Score an elusive North Korean visa to experience the essence of totalitarianism: intolerance of goals that do not directly benefit the state, complete regulation of every aspect of public and private life, and a cult of personality in the diminutive form of a supreme leader — in this case, Kim Jong-il.
Combine these unsettling elements and the billboards of North Korea’s pompadoured father figure with the absence of stray animals, green grass, and tree bark and you get a society in which you’ll be grateful that you’re not an insider, just a traveler.
Call it Burma or Myanmar, its political system remains locked up in the grip of the State Peace & Development Council, an Orwellian term for the military junta headed by the Supreme Chairman, Senior General Than Shwe. From forced labor and union busting to human trafficking and child workers, the Chairman has many diverse interests.
By banning Google, Hotmail, and Yahoo they’ve even downsized the Internet and done away with the independent judiciary system all together. As a result, the Nobel Prize winning activist Aung San Suu Kyi hasn’t been allowed to leave her Burmese home since 1988. Pop in for tea with her, and you’re likely to hear a story you won’t soon forget.
Venture to this former Soviet Republic before the late dictator Niyazov’s most bizarre reforms are repealed. In his capital city of Ashgabat, you’ll marvel at the ego required to erect a rotating gold-plated statue of himself that ensures the sun always shines on his face.
Score a translation of the Niya Ruhnama, his national epic written to be the basis of the nation’s arts and literature (and required reading before taking the morality test necessary to get a driver’s license), before plunging into the Karakum Desert to pay homage to the monolithic edifice of him and his mother, Gurbansoltanedzhe (the official Turkmen word for both his mother, bread, and the month of April).
Turkmenistan or Absurdistan? Go decide for yourself.
Be tempted by the petrol dollars to be had and you might linger just long enough in this society — so strictly segregated by sex — that you’ll start to wonder what the mannequins look like under their clothes.
If you slither out of the hands of the Matawa (the Saudi secret police) for catching you with someone of the opposite sex at a weekly beheading in Riyadh’s Chop-Chop Square, the relationship between how oppressive a country is and how many terrorist organizations it produces may become painfully obvious. What will remain obscure is why Saudi Arabia has not made the U.S. State Department’s own Outpost of Tyranny list.
Sojourn on the shores of Tripoli to experience the larger-than-life cult of personality of the Brother Leader and Guide of the Revolution, General Omar Gaddafi. Since coming to power in 1969 Gaddafi has taken total control of the media, outlawed trade unions, engaged in arbitrary arrests, and made it legally impossible for any other party to come to power through the Prohibition of Party Politics Act.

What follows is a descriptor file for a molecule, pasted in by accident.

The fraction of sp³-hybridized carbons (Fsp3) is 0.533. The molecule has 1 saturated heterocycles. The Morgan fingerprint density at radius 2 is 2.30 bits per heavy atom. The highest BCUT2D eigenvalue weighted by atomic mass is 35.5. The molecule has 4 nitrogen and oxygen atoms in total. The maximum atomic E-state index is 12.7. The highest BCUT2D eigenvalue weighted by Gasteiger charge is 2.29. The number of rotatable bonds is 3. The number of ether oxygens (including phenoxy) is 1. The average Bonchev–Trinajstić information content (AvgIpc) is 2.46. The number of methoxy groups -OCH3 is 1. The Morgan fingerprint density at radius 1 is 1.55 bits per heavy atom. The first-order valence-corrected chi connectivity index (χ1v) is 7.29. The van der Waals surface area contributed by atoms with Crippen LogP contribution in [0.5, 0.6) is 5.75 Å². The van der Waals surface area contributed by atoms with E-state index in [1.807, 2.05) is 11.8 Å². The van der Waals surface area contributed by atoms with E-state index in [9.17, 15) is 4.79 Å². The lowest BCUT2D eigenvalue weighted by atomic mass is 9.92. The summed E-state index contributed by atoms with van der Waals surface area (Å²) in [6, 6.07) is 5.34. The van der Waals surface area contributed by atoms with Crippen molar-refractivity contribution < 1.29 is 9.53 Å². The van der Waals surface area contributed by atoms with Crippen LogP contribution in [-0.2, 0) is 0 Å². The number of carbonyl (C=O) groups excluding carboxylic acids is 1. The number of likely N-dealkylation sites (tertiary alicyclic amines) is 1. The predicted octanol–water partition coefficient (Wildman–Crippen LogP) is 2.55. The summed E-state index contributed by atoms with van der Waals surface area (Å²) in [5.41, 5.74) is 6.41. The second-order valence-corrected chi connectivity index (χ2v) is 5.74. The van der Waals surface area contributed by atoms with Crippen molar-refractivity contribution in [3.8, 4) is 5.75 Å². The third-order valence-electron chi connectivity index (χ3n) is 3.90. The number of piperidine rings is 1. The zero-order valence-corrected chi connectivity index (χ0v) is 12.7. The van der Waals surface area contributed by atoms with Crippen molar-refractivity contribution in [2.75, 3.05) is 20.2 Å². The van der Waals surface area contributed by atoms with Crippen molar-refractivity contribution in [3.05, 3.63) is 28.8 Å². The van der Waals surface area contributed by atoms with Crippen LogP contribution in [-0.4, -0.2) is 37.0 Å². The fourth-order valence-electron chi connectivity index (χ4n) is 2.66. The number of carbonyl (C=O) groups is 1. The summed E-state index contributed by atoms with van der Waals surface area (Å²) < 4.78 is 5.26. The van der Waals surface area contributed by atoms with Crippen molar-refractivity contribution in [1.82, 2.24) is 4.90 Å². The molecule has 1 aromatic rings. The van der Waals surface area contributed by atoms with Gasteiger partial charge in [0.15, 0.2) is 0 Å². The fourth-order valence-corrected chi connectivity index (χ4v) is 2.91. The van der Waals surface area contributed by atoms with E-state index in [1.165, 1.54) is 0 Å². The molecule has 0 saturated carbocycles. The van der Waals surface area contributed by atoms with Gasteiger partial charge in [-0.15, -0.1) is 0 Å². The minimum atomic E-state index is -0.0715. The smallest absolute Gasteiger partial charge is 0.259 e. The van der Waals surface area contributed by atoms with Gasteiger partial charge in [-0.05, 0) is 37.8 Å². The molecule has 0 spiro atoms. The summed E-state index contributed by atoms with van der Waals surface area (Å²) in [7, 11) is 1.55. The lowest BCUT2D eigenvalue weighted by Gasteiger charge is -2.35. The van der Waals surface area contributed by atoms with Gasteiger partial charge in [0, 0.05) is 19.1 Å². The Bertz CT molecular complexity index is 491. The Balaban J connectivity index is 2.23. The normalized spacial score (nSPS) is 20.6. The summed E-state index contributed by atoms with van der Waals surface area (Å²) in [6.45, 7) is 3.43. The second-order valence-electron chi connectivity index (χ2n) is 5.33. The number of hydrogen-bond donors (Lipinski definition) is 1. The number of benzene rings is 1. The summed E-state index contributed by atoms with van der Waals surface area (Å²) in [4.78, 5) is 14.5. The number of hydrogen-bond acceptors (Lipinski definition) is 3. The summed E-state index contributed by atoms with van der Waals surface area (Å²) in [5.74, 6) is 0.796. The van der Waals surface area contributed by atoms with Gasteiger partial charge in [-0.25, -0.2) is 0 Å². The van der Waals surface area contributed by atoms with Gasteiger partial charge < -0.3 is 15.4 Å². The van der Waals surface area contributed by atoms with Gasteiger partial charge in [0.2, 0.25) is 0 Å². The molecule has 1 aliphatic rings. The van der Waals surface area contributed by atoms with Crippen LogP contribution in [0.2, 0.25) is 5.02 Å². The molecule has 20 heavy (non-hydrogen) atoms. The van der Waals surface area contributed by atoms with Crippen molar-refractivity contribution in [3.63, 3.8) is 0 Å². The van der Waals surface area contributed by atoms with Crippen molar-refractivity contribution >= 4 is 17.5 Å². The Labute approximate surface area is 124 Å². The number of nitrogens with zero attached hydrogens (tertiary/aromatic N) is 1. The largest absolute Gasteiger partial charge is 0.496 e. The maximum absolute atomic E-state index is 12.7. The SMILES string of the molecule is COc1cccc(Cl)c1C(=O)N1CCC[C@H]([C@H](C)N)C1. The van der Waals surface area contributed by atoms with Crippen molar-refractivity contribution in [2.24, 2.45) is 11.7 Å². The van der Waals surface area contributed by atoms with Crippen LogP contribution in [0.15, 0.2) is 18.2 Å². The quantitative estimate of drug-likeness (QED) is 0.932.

With no parties nor public transportation, thumbing it through the desert is obligatory to get to the only gatherings officially sanctioned by the state: weddings and funerals.
Experience Cold War chills at the crossroads of east and west under the iron rule of Lukashenko in seldom frequented Belarus. Investigate the disappearances of prominent opposition leaders and independent journalists and you may just end up disappearing yourself.
Listed as the only European holdout on the U.S. State Department’s infamous Axis of Evil list, Belarus keeps the death penalty alive in Europe and has regular election irregularities that make the American presidential election of 2000 look like it was on the up and up. But don’t take my word for it, go check it out for yourself.
To judge life under the wing of what Washington calls the avatar of Islamo-fascism, visit before the Coalition of the Willing does. Black-enshrouded women scuttling past giant murals of gun shaped American flags and jackbooted gangs of truncheon-wielding morality police are the images they’d like to sear into our Western consciousness.
Before Iran becomes the third installment of what could be the Gulf War Trilogy, visit for yourself. Or, at the very least, watch my video:
Why should we travel to totalitarian states?
Why should we go through the hassle and worry of walking that lonely mile? By getting the news out there, through forums like this, that these kinds of states still exist, we can begin to differentiate truth from propaganda. And look forward to the day when totalitarianism travel will be a distant memory, not a present-day reality.
Audrey Scott also strongly believes you need to see it to believe it, offering 5 Compelling Reasons to Visit Banned Countries.
If the above video didn’t convince you to add Iran to your travel wish list, perhaps these 7 Reasons to Travel to Iran NOW will. Also, make sure to give the Matador community blog post An American in Iran a read.